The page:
Lew Fields

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Lew Fields
Fields in 1912
Moses Schoenfeld

January 1867
DiedJuly 20, 1941(1941-07-20) (aged 74)
Occupation(s)Actor, comedian
Years active1913-1940
SpouseRose Harris (1893-1941) (his death)[1]
ChildrenDorothy Fields
Herbert Fields
Joseph Fields

Lew Fields (born Moses Schoenfeld, January 1867 – July 20, 1941) was an American actor, comedian, vaudeville star, theatre manager, and producer. He was part of a comedy duo with Joe Weber. He also produced shows on his own and starred in comedy films.


Joe Weber in 1901

Lew Fields was born Moses Schoenfeld to Polish-Jewish parents.[2] was half of the great comic duo Weber and Fields with Joe Weber. They performed in museums, circuses, and variety houses in New York City. The young men had a "Dutch act" in which both portrayed German immigrants. Several recordings of their act were made and released as on records.

In the case of Weber and Fields (or "Mike and Meyer" as their characters were known) and many of the other acts of this genre, this often involved stereotyping by dress and behavior, as well as comedic and often sympathetic portrayals of the characters' attempts to fit into American society. "Crafty schemes" of "making it big" in America, as well as the attempts of mere survival of immigrant poverty in America, were written into the script of these acts. A typical "Mike and Meyer" routine involved Mike, the short and clever one, unsuccessfully trying to coach Meyer, the tall and simple one, in a scheme to get them a free lunch at a working-class saloon.[3]

The two toured successfully for many years, becoming one of the most popular and profitable acts in vaudeville. In 1896, the partners opened the Weber and Fields' Broadway Music Hall, where they produced very successful burlesques of popular Broadway shows. In the music hall's casts were some of the greatest performers and comics on the American stage at that time, including Lillian Russell, Ross and Fenton, Fay Templeton, and DeWolf Hopper. Some of their routines were Pousse Cafe, Hurly Burly, Whirl-I-Gig, Fiddle-Dee-Dee, Hoity-Toity, Twirly Whirly, and Whoop-de-Doo.[3]

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The duo separated in 1904, and Weber took over operations at the music hall. Fields went on to produce many musicals. When Fields starred in the 1911 stage comedy, The Hen-Pecks, one of the supporting comedians in the cast was Vernon Castle, who went on to become a famous ballroom dancer. Fields then produced Hanky Panky which ran from August 5, 1912 through November 2, 1912 featuring songs by Irving Berlin and Ballard MacDonald. In 1913 Fields produced and starred in the Broadway musical All Aboard. In 1921, Fred Allen and Nora Bayes toured with Fields. During the tour the orchestra was conducted by 19-year-old Richard Rodgers,[4] who, in 1920, contributed songs with lyrics by Lorenz Hart to the Lew Field's production of Poor Little Ritz Girl.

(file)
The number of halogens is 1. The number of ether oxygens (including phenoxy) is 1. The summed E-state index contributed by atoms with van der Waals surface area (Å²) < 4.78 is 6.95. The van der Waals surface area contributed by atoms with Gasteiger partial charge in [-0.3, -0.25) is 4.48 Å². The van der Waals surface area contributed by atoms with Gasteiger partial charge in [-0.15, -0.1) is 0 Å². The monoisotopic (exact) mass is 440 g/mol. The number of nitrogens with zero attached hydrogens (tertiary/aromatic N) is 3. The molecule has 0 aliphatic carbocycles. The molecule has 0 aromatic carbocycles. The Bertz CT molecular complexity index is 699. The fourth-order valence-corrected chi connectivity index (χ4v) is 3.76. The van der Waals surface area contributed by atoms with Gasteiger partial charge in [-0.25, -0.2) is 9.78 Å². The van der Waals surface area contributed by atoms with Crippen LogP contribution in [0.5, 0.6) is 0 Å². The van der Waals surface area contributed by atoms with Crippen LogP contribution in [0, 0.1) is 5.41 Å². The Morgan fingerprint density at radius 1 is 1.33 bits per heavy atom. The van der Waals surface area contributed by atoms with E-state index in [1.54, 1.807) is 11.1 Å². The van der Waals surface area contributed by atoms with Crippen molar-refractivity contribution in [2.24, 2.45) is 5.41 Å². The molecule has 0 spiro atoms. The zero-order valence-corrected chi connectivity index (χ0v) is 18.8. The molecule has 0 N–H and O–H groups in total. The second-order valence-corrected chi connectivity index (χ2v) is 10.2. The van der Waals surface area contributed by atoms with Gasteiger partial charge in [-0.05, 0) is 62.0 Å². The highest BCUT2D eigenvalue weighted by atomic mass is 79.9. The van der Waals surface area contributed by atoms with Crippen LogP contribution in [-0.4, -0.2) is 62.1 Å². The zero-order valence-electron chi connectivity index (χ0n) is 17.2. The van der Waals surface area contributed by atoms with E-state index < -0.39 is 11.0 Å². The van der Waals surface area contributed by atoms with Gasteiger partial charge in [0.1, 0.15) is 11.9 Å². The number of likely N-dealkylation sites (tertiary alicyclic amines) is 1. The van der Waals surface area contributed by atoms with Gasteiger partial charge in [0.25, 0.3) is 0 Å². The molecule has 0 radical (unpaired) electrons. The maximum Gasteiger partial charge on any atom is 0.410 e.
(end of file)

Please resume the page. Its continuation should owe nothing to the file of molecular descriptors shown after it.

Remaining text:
Constance Carpenter and William Gaxton, principals of the original Broadway production of Rodgers and Hart's A Connecticut Yankee, on stage at the Vanderbilt Theatre during a mid-run rehearsal of the hit musical (1928). Producer Lew Fields is seen at right, in shirtsleeves.

In 1923, Weber and Fields partnered yet again for a Lee DeForest Phonofilm sound-on-film short, where the team recreated their famous pool hall routine. This film premiered at the Rivoli Theater in New York City on 15 April 1923. Three years later, the duo were among those supporting Will Rogers and Mary Garden on the NBC Radio Network's November 15, 1926 debut broadcast.[5] Their own NBC series followed in 1931.[6]

Weber and Fields also reunited for the 27 December 1932 inaugural show at Radio City Music Hall, which proved to be the last stage appearance of the two performers as a team. In the RKO Radio Pictures film, The Story of Vernon and Irene Castle (1939), Fields appeared as himself, re-enacting a slapstick comedy scene from The Hen-Pecks. They gave a cameo performance performing their "casino" routine in the 1940 movie Lillian Russell.

Lew Fields died in Beverly Hills, California on July 20, 1941.

Personal life[edit]

Fields was the father of Dorothy, Herbert and Joseph, all of whom enjoyed theatrical careers of their own. Fields was Jewish.[7][8]


The backstage hostility in Neil Simon's play and film The Sunshine Boys is reportedly based on the team of Smith and Dale, not Weber and Fields.[citation needed]


Fields (far right) in his feature length debut Old Dutch, based on his 1909 play of the same name


  1. ^ Greenspan, Charlotte (2010). Pick Yourself Up: Dorothy Fields and the American Musical. New York: Oxford University Press. doi:10.1093/acprof:oso/9780195111101.003.0002. ISBN 978-0195111101.
  2. ^ Greenfield, Thomas A. (2009-12-23). Broadway [2 volumes]: An Encyclopedia of Theater and American Culture [2 volumes]. Bloomsbury Publishing USA. ISBN 978-0-313-34265-3.
  3. ^ a b Eaton, Walter Prichard (1910). The American Stage of Today. New York, NY: P.F. Collier & Son.
  4. ^ Rodgers & Hammerstein as mystery guests on What's My Line?, Feb 19, 1956, video on YouTube
  5. ^ Anonymous (November 17, 1926). "Radio's Effect On The Theatre". Variety. pp. 1, 44.
  6. ^ Anonymous (February 1931). "Bits of Script". What's on the Air: 47.
  7. ^ Cones, John (April 2015). Motion Picture Biographies: The Hollywood Spin on Historical Figures. p. 15. ISBN 9781628941166.
  8. ^ Klawans, Stuart (April 9, 2004). "Finding an Audience: Years of Invisibility". The Forward.

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